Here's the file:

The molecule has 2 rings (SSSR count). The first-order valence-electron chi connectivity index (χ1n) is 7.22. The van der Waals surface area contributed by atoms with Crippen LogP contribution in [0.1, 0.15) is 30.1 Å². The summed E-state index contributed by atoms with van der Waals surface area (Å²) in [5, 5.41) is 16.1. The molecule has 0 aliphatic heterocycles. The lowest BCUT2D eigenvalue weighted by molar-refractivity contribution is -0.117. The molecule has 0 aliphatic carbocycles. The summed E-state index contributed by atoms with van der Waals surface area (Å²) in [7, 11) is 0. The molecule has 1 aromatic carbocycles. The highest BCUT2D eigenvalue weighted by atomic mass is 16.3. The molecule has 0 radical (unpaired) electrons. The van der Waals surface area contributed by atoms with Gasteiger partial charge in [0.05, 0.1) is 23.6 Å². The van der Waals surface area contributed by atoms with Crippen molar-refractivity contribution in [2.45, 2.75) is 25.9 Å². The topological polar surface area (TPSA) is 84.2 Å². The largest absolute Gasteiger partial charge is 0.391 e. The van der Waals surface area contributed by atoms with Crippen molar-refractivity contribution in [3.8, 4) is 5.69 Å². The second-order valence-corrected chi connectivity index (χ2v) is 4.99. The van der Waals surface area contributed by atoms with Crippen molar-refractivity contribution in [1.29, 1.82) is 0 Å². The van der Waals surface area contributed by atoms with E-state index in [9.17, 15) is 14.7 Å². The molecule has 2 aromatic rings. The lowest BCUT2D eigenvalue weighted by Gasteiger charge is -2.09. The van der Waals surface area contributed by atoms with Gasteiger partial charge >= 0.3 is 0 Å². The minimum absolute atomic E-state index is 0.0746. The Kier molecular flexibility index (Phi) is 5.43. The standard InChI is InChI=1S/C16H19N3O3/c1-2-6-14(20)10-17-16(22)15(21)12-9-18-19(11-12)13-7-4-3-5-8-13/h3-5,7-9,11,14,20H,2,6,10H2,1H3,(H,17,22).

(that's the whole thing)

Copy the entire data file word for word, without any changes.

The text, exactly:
The molecule has 2 rings (SSSR count). The first-order valence-electron chi connectivity index (χ1n) is 7.22. The van der Waals surface area contributed by atoms with Crippen LogP contribution in [0.1, 0.15) is 30.1 Å². The summed E-state index contributed by atoms with van der Waals surface area (Å²) in [5, 5.41) is 16.1. The molecule has 0 aliphatic heterocycles. The lowest BCUT2D eigenvalue weighted by molar-refractivity contribution is -0.117. The molecule has 0 aliphatic carbocycles. The summed E-state index contributed by atoms with van der Waals surface area (Å²) in [7, 11) is 0. The molecule has 1 aromatic carbocycles. The highest BCUT2D eigenvalue weighted by atomic mass is 16.3. The molecule has 0 radical (unpaired) electrons. The van der Waals surface area contributed by atoms with Gasteiger partial charge in [0.05, 0.1) is 23.6 Å². The van der Waals surface area contributed by atoms with Crippen molar-refractivity contribution in [2.45, 2.75) is 25.9 Å². The topological polar surface area (TPSA) is 84.2 Å². The largest absolute Gasteiger partial charge is 0.391 e. The van der Waals surface area contributed by atoms with Crippen molar-refractivity contribution in [3.8, 4) is 5.69 Å². The second-order valence-corrected chi connectivity index (χ2v) is 4.99. The van der Waals surface area contributed by atoms with Crippen molar-refractivity contribution in [1.29, 1.82) is 0 Å². The van der Waals surface area contributed by atoms with E-state index in [9.17, 15) is 14.7 Å². The molecule has 2 aromatic rings. The lowest BCUT2D eigenvalue weighted by Gasteiger charge is -2.09. The van der Waals surface area contributed by atoms with Gasteiger partial charge >= 0.3 is 0 Å². The minimum absolute atomic E-state index is 0.0746. The Kier molecular flexibility index (Phi) is 5.43. The standard InChI is InChI=1S/C16H19N3O3/c1-2-6-14(20)10-17-16(22)15(21)12-9-18-19(11-12)13-7-4-3-5-8-13/h3-5,7-9,11,14,20H,2,6,10H2,1H3,(H,17,22).